Geneva, Switzerland. My first thoughts leaped to watches, chocolates and human rights – and my first half hour in the city certainly backed up that list. Before I’d even stepped out of Gare Cornavin, the central station, I’d seen no less than seven adverts for watchmakers, one for champagne truffles and a third for the Museum of the International Red Cross.
And that was just the map.
I had less than 24 hours in this cold and curious non-capital and I wondered how far I could get under its skin.
Amid the wet and icy wind, a smooth and strangely neutral tram carried me along to Avenue de la Paix, the site of the Red Cross Museum. My inner medic wanted to know more about the world’s first humanitarian aid agency – and the museum responded with unflinching footage of corpses, hunger and messages of hope. It was a sobering experience, which I’ve described more here, but one I wouldn’t want to erase.
I felt disconnected afterwards, gliding past displays of Swiss Army Knives, PR-perfect banks and Chinese supermarkets. The pavements thronged without being crowded, conveyor belts of duffel coats with cosmopolitan faces bracing themselves against the sleet.
At the shore of Lake Geneva, called Lac Leman by locals, the fading sight of sunset lifted my thoughts. Lake Geneva is Western Europe’s largest lake. As if that weren’t enough, a giant fountain, the Jet d’Eau, now struts its stuff on the surface, shooting up to a height of 130 metres.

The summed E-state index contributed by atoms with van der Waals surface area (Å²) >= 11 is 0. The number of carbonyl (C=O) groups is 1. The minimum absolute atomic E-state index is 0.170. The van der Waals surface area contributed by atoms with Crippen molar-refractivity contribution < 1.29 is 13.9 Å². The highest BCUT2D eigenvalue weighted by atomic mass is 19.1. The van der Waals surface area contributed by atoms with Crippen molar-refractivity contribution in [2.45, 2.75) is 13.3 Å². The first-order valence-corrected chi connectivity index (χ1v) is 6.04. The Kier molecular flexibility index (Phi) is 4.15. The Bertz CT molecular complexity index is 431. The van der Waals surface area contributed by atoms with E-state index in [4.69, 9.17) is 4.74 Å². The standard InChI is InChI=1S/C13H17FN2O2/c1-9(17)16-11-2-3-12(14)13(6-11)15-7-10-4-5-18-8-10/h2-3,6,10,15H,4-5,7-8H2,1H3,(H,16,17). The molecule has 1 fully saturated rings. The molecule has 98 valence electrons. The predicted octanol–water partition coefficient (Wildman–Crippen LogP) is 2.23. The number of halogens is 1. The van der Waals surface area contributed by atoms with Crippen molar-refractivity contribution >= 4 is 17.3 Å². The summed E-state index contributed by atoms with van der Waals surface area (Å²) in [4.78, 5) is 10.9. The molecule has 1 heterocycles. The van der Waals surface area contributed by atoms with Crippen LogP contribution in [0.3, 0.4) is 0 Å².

It fizzled out as we arrived and Geneva’s second “must-see” sight – the Horlogie Fleurie or Flower Clock – also seemed a shadow of its guidebook self. It’s simply trimmed grass around a clock, reminiscent of pensioners’ bowling greens across England.
Still, I suppose that’s the nature of travel. If it’s the first time you’ve seen it, you’re amazed. If it’s commonplace, you’re not. Perhaps that explains the queues of Japanese tourists waiting to take a photo.
My time was certainly running out, so we left the clock and headed into Geneva’s Old Town. Again, everything was neat, clean and angulated. Polished canons, shiny mosaics, flawless lamplit streets. Even the street cafes had metallic chairs.
I had one place left before I had to call it a night. Place du Molard, a square whose floor is studded with international greetings. While staring at these ice-cubes of salutations, a place caught my eye. The Brasserie du Molard.
Not only did the inside deliver a toasty-warmness, but the menu did as well. Flammekueche – a dough base with lashings of cream, onions and smoky bacon – started to restore a sense of wellbeing. That and the blonde, blanche and amber beer.
Sitting there, surrounded by bare brick walls, throaty laughter and chatter in a dozen different languages, I’d hardly got to the heart of the city. But at least I’d found that there was one.